Only available to final year Law students.
OverviewTerm 1: The function of the lecture/seminars in term 1 will be to provide students with the underlying theoretical framework for exploring a range of perspectives on the concepts of race, religion, gender and sexuality and their intersections including with other social relations. The classes will also be a forum for discussion, debate, asking questions, and considering diverse perspectives on the concepts being studied including relating them to specific case studies. The second part of the term will be focused on facilitating students to choose an essay question or research project and helping them to prepare their independent research project by developing students' skills in the areas of analysis and argumentation
Term 2. Classes in the first half of the term will be geared towards enabling students to critically engage with and reflect upon the substantive feedback on the plans for their independent research projects. Classes will then move on to prepare students for the oral assessment, which will be a presentation on a contemporary case study of their choice subject to convenors approval. Students will then deliver their presentations in classes. The latter part of the term will be focused on preparing for submission of the final independent research project by; introducing and guiding students through key legal and interdisciplinary texts, and by stimulating debate on and engagement with these texts; developing students’ skills in the areas of analysis and argumentation, and by considering a range of sometimes conflicting perspectives on issues.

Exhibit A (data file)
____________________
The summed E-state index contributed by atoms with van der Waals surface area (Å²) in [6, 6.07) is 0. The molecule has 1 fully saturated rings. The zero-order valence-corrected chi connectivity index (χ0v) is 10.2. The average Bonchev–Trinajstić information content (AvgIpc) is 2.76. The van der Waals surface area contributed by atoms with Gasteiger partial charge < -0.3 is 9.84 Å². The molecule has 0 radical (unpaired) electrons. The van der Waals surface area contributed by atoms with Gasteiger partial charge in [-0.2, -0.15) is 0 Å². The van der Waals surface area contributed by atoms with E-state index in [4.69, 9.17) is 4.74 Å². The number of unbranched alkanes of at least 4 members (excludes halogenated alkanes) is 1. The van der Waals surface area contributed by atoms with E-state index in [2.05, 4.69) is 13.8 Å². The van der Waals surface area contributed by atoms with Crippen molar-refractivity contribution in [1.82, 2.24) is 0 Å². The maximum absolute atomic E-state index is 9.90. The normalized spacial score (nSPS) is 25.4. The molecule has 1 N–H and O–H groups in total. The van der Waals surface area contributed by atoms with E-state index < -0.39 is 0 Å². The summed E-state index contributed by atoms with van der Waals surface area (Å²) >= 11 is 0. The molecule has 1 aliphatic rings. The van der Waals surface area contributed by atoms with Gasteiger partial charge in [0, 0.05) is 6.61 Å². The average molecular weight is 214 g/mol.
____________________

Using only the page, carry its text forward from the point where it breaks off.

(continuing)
This module appears in:
40 contact hours.
Method of assessment
100% coursework consisting of an essay outline, group oral and research essay or research project.
On successfully completing the module students will be able to:
Demonstrate a detailed understanding of the complex relationship between law and dominant concepts of race and religion, gender and sexuality;
Evaluate the significance of critical race, postcolonial, feminist, LGBT+/queer, and critical religion theories for understanding contemporary social and legal issues to do with race, religion, gender and sexuality;
Critically reflect upon the significance of a grounding in social and legal histories of race, religion, gender and sexuality in order to understand contemporary formations;
Identify and analyse the wide range of influences on legal discourse, policy, and law-making in relation to race, religion, gender and sexuality including concepts from feminist and LGBT+/queer perspectives within political theory, postcolonial theory, and the humanities and social sciences more broadly;
Demonstrate detailed knowledge of the intersections between concepts of race, religion, gender, sexuality, class, and disability;